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The dramatic rift and crisis between Qatar and the Gulf Cooperation Council (GCC) of June 2017

Mohammed Ahmad Naheem ()
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Mohammed Ahmad Naheem: Mayfair Compliance

International Journal of Disclosure and Governance, 2017, vol. 14, issue 4, 265-277

Abstract: Abstract This paper aims to study the current conflict within the Gulf Cooperation Council (GCC) and its potential socioeconomic effects on the union. The GCC has remained a strong union of the six Gulf nations of Bahrain, Kuwait, Oman, Qatar, Saudi Arabia, and the UAE, since 1981. The current division is based on accusations of terrorist financing against Qatar by other members Bahrain, Saudi Arabia, and the UAE. The paper validates these accusations and studies Qatar’s internal anti-money laundering and combatting terrorist financing mechanisms. The paper also discusses the economic and social value of a united GCC as opposed to internal divisions. This paper employs five-principle analysis to present factual data surrounding the current division between the GCC. First, the paper uses a legal analysis to understand the legislative approach taken by Qatar to combat financing of terrorism. Second, the paper studies the regulatory measures undertaken by Qatar. Third, the legislative and regulatory advance is understood in terms of international standards of AML/CTF, as set by a variety of international and governmental organizations. Fourth, a comparative study between measures enacted by Qatar and other GCC member countries. Fifth, Qatar’s implementation of relevant AML/CTF laws and regulations are studied. Together, the analysis aims to validate the claims levied on Qatar and the potential damages of the claims to the GCC growing socioeconomic partnership. The GCC is an important and integral part of maintaining economic and social stability in the Arabian Gulf. The paper finds evidence that supports deterrence from the accusations levied on Qatar for the underlying validity. The literature also suggests a united GCC in the long-term economic and social interests of the region and the member states. A prolonged continuity of the GCC crisis poses a threat to regional stability and socioeconomic interests of all member states. There is a need to understand the validity of the claims and support or dissuade on the basis of factual arguments. The GCC is an integral part of the global economy, and as such a continuity of severed relationships challenges the potential progress of all member states. The paper employs five qualitative tools to substantiate the accusations against Qatar. The analysis draws from international, regional, and domestic stance on AML/CTF laws and furthers the discussion on implementation of these laws. The paper also determines potential implications of a prolonged crisis on the domestic and regional socioeconomic status. The Gulf Cooperation Council (GCC) has been a strong and growing partnership between the six member countries since the Council’s inception in 1981. Recent events have led three members of the GCC—namely Bahrain, Saudi Arabia, and the UAE, along with other Arab League members to severe diplomatic and economic ties with Qatar. The former has levied accusations of terrorist financing on Qatar, which the Gulf country has vehemently denied. The GCC had previously been on a successive track after establishing a free trade and movement zone. The current divide between the members, which is being mediated by the non-aligned GCC members Kuwait and Oman, has persisted since June 2017. There is an immediate need to understand the basis of the accusations and the socioeconomic pressures arising from it. There is a lack of critical assessment literature of Qatar’s AML/CTF regulation and implementation. This paper uses the international framework to assess Qatar’s progress on establishing legal and regulatory tools to promote AML/CTF practices. The paper also uses secondary literature that understands Qatar’s implementation of these practices. There is a need to understand the scope of international frameworks on anti-money laundering and combatting of terrorist financing. Such frameworks are the primary source for understanding factual certainties in the discussion of terrorist financing. The current division within the GCC affects the potential benefits of a united Council and must therefore be addressed through a proper discourse using tools that were created to serve as indicators during such disputes.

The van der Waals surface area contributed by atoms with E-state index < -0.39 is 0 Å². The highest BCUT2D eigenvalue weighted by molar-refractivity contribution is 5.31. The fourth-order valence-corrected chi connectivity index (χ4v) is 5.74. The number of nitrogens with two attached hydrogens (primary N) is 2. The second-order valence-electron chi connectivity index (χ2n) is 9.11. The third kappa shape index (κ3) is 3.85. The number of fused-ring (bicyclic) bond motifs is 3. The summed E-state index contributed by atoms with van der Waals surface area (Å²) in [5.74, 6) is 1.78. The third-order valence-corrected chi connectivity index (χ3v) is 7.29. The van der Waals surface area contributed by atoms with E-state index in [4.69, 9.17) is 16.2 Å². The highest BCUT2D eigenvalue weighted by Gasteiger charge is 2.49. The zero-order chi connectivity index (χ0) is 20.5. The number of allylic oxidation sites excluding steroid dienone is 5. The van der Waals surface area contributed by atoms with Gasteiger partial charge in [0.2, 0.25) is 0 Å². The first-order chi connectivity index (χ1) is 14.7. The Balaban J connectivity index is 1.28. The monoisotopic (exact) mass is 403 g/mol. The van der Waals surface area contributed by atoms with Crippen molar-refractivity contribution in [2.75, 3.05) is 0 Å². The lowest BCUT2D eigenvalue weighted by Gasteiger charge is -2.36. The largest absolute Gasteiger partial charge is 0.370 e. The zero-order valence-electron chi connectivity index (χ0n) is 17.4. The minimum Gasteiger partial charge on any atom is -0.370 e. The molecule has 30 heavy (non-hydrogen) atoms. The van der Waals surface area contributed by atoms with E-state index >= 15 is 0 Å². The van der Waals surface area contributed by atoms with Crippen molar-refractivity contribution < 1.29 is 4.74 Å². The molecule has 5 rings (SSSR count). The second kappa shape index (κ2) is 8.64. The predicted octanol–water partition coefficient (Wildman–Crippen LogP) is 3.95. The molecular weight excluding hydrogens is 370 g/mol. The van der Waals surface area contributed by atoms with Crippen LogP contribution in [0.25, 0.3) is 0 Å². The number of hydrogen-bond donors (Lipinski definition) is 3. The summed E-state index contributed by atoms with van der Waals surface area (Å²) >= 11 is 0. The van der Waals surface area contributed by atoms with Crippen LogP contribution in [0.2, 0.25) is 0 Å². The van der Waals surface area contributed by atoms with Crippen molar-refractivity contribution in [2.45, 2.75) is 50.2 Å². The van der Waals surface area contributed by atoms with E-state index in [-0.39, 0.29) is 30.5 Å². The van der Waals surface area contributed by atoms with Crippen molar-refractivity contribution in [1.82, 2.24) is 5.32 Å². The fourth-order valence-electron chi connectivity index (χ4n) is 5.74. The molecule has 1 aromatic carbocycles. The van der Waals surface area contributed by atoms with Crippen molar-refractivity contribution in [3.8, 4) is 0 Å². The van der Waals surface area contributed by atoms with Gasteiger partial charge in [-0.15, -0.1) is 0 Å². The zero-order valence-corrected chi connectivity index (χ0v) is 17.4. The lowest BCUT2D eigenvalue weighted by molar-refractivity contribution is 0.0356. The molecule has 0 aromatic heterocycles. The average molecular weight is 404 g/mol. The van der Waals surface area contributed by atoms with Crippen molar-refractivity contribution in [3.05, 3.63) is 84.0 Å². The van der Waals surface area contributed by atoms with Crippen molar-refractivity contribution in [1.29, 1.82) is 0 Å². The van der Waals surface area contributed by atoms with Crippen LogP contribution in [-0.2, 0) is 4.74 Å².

Keywords: Qatar; The Gulf Cooperation Council (GCC); Financial intelligence unit; Anti Money Laundering (AML); Countering Financing of Terrorism (CFT); Qatar Central Bank (search for similar items in EconPapers)
Date: 2017
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